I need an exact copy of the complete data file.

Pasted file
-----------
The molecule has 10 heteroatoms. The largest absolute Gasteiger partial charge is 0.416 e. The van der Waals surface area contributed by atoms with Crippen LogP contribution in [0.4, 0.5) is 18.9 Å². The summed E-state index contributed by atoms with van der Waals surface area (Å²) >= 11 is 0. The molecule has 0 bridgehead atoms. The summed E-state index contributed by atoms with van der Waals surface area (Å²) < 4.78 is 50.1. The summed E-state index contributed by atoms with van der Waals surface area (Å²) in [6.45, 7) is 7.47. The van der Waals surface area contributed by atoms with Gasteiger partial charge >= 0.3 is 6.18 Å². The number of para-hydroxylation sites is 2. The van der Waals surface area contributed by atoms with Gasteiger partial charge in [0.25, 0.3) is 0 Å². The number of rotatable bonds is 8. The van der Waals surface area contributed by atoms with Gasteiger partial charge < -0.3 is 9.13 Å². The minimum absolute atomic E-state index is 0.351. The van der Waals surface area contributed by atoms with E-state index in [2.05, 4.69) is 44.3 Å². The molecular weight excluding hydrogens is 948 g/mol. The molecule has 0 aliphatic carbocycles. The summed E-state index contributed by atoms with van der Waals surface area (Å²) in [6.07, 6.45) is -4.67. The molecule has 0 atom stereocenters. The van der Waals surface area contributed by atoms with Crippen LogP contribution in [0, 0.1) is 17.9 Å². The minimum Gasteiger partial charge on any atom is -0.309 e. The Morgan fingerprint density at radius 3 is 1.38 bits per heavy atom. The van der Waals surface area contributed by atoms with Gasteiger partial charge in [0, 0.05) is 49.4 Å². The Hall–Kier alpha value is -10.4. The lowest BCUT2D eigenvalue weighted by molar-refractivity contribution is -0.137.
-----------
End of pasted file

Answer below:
The molecule has 10 heteroatoms. The largest absolute Gasteiger partial charge is 0.416 e. The van der Waals surface area contributed by atoms with Crippen LogP contribution in [0.4, 0.5) is 18.9 Å². The summed E-state index contributed by atoms with van der Waals surface area (Å²) >= 11 is 0. The molecule has 0 bridgehead atoms. The summed E-state index contributed by atoms with van der Waals surface area (Å²) < 4.78 is 50.1. The summed E-state index contributed by atoms with van der Waals surface area (Å²) in [6.45, 7) is 7.47. The van der Waals surface area contributed by atoms with Gasteiger partial charge >= 0.3 is 6.18 Å². The number of para-hydroxylation sites is 2. The van der Waals surface area contributed by atoms with Gasteiger partial charge in [0.25, 0.3) is 0 Å². The number of rotatable bonds is 8. The van der Waals surface area contributed by atoms with Gasteiger partial charge < -0.3 is 9.13 Å². The minimum absolute atomic E-state index is 0.351. The van der Waals surface area contributed by atoms with E-state index in [2.05, 4.69) is 44.3 Å². The molecular weight excluding hydrogens is 948 g/mol. The molecule has 0 aliphatic carbocycles. The summed E-state index contributed by atoms with van der Waals surface area (Å²) in [6.07, 6.45) is -4.67. The molecule has 0 atom stereocenters. The van der Waals surface area contributed by atoms with Crippen LogP contribution in [0, 0.1) is 17.9 Å². The minimum Gasteiger partial charge on any atom is -0.309 e. The Morgan fingerprint density at radius 3 is 1.38 bits per heavy atom. The van der Waals surface area contributed by atoms with Gasteiger partial charge in [0, 0.05) is 49.4 Å². The Hall–Kier alpha value is -10.4. The lowest BCUT2D eigenvalue weighted by molar-refractivity contribution is -0.137.